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SLOVAKIA IS THE FIRST EU COUNTRY TO CONSIDER COMPLEX LEGISLATION REGULATING LOBBYING

The art of persuasion

SLOVAKIA might become one of the first countries within the European Union to enact complex legislation regulating lobbying. The Slovak cabinet is slated to discuss a draft bill that would legally recognize the activity as a legitimate profession.

SLOVAKIA might become one of the first countries within the European Union to enact complex legislation regulating lobbying. The Slovak cabinet is slated to discuss a draft bill that would legally recognize the activity as a legitimate profession.

The United States, Canada and Australia have broad measures regulating lobbying, with activities, rules and codes of ethics clearly defined. While negotiations between lobbyists and government officials might be conducted over a pleasant dinner in these countries, the Slovak draft bill allows no such luxury. The proposed rules are comparatively strict.

For example, Slovak lobbyists will not be allowed to pay for a politician's dinner or offer them presents.

"In its draft legislation, the Justice Ministry forbids [lobbyists] to provide any kind of 'payments or benefits' during their lobbing activities, mostly because it is not possible to set a clear financial line that is acceptable," Marek Kalavský, advisor to the justice minister, told The Slovak Spectator.

The draft bill has undergone many months of preparation and has been subjected to numerous interdepartmental reviews. Early in the process, when some experts pointed out that the bill failed to make lobbing activities transparent, the Justice Ministry responded by extending the original text of the bill. It decided that lobbyists should publicize with whom they do business.

According to Kalavský, the draft legislation is based on the cabinet's programme.

"It is not being created on the basis of any direct impulse from the business community or any group. Certainly we solicited input from a lobbyist firm and an association of lobbyists in Brussels, but only after the first version of the draft law was ready," Kalavský said.

If the draft bill is passed, Kalavský says that lobbying will soon be perceived as a legitimate form of business, and acknowledged by the state.

Justice Minister Daniel Lipšic firmly believes that lobbying must be held up to public scrutiny.

Many lobbyists welcome the arrival of this legislation. They hope for clarity and sets of rules allowing them to identify their profession without fear of being mistaken as agents of corruption.

"Slovakia needs this legislation primarily because the country is currently undergoing a transformation process. The time has come to position lobbying as a demanding, long-term activity with an uncertain outcome," Miriam Fiťmová, a lobbyist with Interel Public Relations, told the Slovak Spectator.

Fiťmová says that the draft bill's requirement that lobbyists publish lists of contacts and meetings attended will introduce a lot of bureaucracy into the profession. "On the other hand it might bring more transparency," she said.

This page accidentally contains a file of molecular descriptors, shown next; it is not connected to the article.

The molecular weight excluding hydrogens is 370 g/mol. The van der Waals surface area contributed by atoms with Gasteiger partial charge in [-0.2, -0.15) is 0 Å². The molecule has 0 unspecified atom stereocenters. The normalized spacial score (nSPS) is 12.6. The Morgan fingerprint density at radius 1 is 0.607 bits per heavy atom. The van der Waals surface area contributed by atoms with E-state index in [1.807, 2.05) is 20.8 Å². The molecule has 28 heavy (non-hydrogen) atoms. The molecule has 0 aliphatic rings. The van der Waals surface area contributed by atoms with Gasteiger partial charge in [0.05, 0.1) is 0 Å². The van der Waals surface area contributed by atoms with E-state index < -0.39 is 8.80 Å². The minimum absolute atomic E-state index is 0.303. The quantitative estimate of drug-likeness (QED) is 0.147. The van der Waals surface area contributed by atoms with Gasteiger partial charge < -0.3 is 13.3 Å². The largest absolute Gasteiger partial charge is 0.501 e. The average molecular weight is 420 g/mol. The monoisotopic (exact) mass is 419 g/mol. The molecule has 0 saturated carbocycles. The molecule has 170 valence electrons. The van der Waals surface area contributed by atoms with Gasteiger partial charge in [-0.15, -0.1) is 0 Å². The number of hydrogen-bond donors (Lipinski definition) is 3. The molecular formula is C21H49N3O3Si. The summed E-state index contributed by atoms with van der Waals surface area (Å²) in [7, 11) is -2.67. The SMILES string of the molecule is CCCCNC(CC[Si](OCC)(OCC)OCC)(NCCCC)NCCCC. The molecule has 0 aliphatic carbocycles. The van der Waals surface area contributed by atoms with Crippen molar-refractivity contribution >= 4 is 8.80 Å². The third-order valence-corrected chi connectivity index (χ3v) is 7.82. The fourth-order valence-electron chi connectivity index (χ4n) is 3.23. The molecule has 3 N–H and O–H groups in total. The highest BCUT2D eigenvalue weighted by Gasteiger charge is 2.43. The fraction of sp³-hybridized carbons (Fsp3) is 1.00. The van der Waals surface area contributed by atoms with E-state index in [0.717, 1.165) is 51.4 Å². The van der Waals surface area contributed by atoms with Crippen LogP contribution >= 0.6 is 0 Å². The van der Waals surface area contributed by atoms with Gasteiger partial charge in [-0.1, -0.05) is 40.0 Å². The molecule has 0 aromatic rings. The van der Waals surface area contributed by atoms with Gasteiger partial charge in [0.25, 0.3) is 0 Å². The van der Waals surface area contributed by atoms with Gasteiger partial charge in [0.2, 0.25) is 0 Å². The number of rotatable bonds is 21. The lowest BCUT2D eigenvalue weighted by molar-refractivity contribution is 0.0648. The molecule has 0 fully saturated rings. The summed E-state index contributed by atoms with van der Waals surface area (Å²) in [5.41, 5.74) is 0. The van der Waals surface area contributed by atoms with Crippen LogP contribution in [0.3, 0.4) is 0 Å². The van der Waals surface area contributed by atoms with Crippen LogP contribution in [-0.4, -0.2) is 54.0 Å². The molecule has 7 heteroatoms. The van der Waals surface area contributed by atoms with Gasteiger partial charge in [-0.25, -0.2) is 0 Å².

Another important rule contained in the draft legislation is that a lobbyist will have to forward his or her financial statements to the Slovak Parliament's office.

"I strongly disagree with giving my financial assessments away, reporting on my income and expenses at the same time my tax return is due. Besides, there is nothing in the draft law that protects this information against misuse," Fiťmová explained.

Speaking on behalf of the Justice Ministry, Kalavský believes that the draft legislation will not introduce problems or increase bureaucracy.

"Lobbyists would have to publish their contacts four times. The financial reports would be due once a year. Also, these documents will not need to be so detailed," he said.

Lobbyists that trade as organizations are already obliged to publish their financial statements at the Companies' Registry or inside the Trade Bulletin.

"These reports are incomparably more detailed than what the lobbying draft bill would require them to do," Kalavský said.

It is not clear how many lobbyists would redefine their role according to the new legislation and how many would continue to "hide" their activities under the banner of public relations.

Currently, the line between legal and illegal lobbying in Slovakia is hazy at best. It is illegal to bribe politicians in order to persuade them to vote one way or the other. Lobbying is also forbidden in individual legal cases during a court's proceedings, as well as in public tenders.

In an interview with the Hospodárske noviny daily, Ján Hrubala, the head of anti-corruption office, compared the new draft bill with lobbying practices in the United States, where politicians are allowed to accept money in certain circumstances.

"We don't want to allow our politicians to solicit [lobbyists] for additional income. This would be too dangerous in Slovakia."

He continued: "These people became politicians because of their ideologies and ideas of world control - they receive salaries for this," said Hrubala.

Many European countries do not regulate lobbying. Even European Union institutions rely on lobbyists' own ethical code of conduct.

The Slovak Justice Ministry and the Anti-Corruption Office considered it bad policy to rely on so-called "self regulation".

They argued that lobbying should be made transparent, visible to all. As part of the draft legislation, the Tradesmen License Bureau would enforce the lobbying law.

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